The Brain is just the weight of God –
For – Heft them – Pound for Pound –
And they will differ – if they do –
As Syllable from Sound –
I am still reeling.
Teilhard de Chardin once said:
“Someday, after we have mastered the winds, the waves, the tides and gravity, we shall harness for God the energies of love. Then, for the second time in the history of the world, we will have discovered fire.”
Fire! According to my Tibetan doctor, that’s what I need more of, since my endocrine system has been so screwed up by 65 years in this polluted, fight-or-flight roundabout. I’m working on it on several fronts.
On the physical-spiritual front, I’m taking Tibetan herbs. Today, a day of the new moon, is the day for my second white Precious Pill, a pricey silk-wrapped foul-tasting pellet containing purified essence of pearl. The pink Precious Pill, which I’m due for on the next full moon, contains gold. My kids are horrified – stuff like that can kill you! We’ll see…
Then last night I dreamed I met the second love of my life (after my sweet Jorge who abandoned me three years ago to explore the Beyond). This new guy was my age but young looking, strong and laughing with long crisp gray hair and a beard, and twinkling eyes. I was young-looking too, wearing a fetching lavender knit cap that tied under my chin. I was just about to get his phone number when I woke up. Hah! Back to match.com.
I’m also participating – if only in an admiring bystander kind of way – in the Fire Craft on third Saturdays, up at Red Bluff Park of Study and Reflection, where I go as often as possible to inhale Silo’s firey dragon’s breath of Being, the delight in life that his teachings kindle. It’s mostly the guys who like to stand out there in the freezing January air rearranging fire bricks to find the best configuration for a kiln to fire our ceramic creations. But all of us, all sexes, ages and persuasions, make stuff out of clay. We have a whole collection of children’s art – the fond bumblings of people who couldn’t care less about winning ceramics competitions but just want to see the world through their fingers, like a plant reaching out through the wet earth.
Now that I think about it, everything I love best is a way to produce the fire of life. Cooking for friends and loved ones, speaking out against corruption and stupidity, teaching nonviolence and joyful living to our teens, loving my two cats.
And there’s writing. Using words like trowels with a mind of their own to dredge up surprising images from the deeps; tossing words up in the air like playing cards to see where they fall; rubbing them together like precious stones til the sparks fly, til my heart opens just a crack, and the burning glory floods out.
I hope to keep this live wire, this golden thread, alive in my book, my novel about the life of Silo and his companions. It’s a major undertaking. The guy had so many friends – has, I should say, present tense – you can’t fool me, he’s more alive than ever, working his alchemy in our midst. Finishing this book may take me the rest of my life – but that’s ok. What greater good fortune could befall me than to tell the Master’s story? A story that floods through my life, and the lives of millions around the world, like the rising sun.
Today I have
What the sages have been trying to tell me
In the sense of prodding around
To see how I’m feeling about life
In any one moment
Is nothing but the futile attempt
To stop the flow of time,
To snatch Life out of its happy dance
And trap it,
I seem to believe
That if I could do this
It would keep me
And if I could
The great glowing world
Would die with me.
Whenever I fall into
Trying to skewer the squirming moment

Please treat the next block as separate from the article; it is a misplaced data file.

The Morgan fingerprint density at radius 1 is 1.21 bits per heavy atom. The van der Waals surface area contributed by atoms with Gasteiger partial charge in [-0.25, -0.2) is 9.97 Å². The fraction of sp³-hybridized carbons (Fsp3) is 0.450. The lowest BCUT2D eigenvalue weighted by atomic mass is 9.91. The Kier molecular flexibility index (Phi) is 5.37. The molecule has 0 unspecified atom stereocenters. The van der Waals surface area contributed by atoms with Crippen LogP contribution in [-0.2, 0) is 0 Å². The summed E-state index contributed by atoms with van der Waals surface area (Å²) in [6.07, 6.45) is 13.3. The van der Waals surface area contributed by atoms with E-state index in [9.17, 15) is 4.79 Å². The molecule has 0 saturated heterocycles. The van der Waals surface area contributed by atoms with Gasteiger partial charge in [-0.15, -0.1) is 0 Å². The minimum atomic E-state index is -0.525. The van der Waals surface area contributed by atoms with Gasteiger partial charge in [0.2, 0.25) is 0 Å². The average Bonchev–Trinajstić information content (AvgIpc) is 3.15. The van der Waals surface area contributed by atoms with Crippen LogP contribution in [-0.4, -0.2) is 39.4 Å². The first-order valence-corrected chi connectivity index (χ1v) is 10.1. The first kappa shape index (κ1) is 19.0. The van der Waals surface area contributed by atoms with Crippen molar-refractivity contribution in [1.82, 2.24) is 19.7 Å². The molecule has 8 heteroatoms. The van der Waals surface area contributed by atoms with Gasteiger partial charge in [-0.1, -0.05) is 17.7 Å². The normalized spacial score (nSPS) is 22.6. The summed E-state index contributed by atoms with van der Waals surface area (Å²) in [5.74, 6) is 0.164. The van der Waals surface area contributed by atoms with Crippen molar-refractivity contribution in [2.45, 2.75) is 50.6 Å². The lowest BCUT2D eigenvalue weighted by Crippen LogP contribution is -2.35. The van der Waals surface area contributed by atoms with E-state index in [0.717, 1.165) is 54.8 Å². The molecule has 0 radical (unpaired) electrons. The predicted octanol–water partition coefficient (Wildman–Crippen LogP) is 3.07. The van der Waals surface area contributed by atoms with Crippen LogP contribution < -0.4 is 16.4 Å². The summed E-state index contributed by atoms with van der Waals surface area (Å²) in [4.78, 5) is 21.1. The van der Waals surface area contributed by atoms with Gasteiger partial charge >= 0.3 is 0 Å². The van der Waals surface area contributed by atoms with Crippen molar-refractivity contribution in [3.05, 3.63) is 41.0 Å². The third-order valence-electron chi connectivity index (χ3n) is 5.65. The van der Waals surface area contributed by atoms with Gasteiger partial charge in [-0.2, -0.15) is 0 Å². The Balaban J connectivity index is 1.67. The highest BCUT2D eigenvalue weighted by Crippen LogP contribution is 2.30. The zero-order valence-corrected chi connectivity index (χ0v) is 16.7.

On the pin of my mind
I always find that I am
On the other hand
When I’m just
(As in writing
There’s no judgment
To pin down the moment.
With what’s going on.
No rocket science,
Just the Great Good Luck
Of being alive.
Happy 2013 everyone!
I thought I’d dropped out of Christianity long ago, but yesterday, New Year’s Day, I noticed I’ve been living in Original Sin my whole life. What a shock!
I was driving home from Red Bluff, it was a beautiful evening, the sky deep blue above me, the trees black against a horizon glowing like flame. I was admiring this beauty when I suddenly noticed that I was seeing it all through a subtle film of guilt – a guilt that was definitely not part of the sky and the trees.
It was like an underlying assumption that I had done something wrong. An assumption, I saw with surprise, that I had been overlaying on reality all my life, and that had me living in a state of tension, always on guard, ready to hide.
I had never noticed the guilt before; in fact I had long congratulated myself on being relatively guilt-free. Now I was stunned to see that I had been swallowing the idea of my own guilt my whole life, just as if I believed in “original sin.”
Even more interesting, I saw that this was hooked to the concept of Right and Wrong itself, which I had endowed with the power of natural law – and now it was clear that there was nothing natural about it. Even right and wrong were nothing but a judgment I had inherited, a phantasm without substance.
These assumptions about guilt and right and wrong are still there of course, but at least I’ve seen them for what they are: the whispered incantation that the Devil has been muttering in my ear all these years!
Visiting my kids in Portland’s beautiful rainy summer, I had this thought while out walking – that it’s not how I look, but that I look…
Check out Kurt’s new poetic contribution, How is the question? He may be our sound and multi-media guy, but he can actually write as well!
At last, it’s done! I thought it would take me a couple of days to publish this expanded and illustrated version of the “Jorge Espinet Primer” – the essential stories of my husband’s life. It took me six weeks. It should actually be available as a real book on Amazon.com by June 15. Phew!
But it was time well spent. I learned a lot, which I count as preparation for the publication of my coming novel, Kindness, later this year.
And the new edition of Soft Brushes with Death is, I must say, beautiful. Especially Rafael Edwards’ cover photo – Punta de Vacas, where Jorge’s ashes were scattered in 2010, shot from some high place, looking down on luminous clouds afloat amid the dark mountains in the early morning or perhaps evening – a time when the sky was gold and soft blue-gray… The new version also contains many more stories and anecdotes, as well as 27 photographs from Jorge’s life. Check it out…
And yesterday I finished another chapter of my epic novel, Kindness – which I have finally realized is going to run into two volumes. Phew! At least that makes getting the first volume out sometime in 2012 more feasible – only nine years in the making, so far…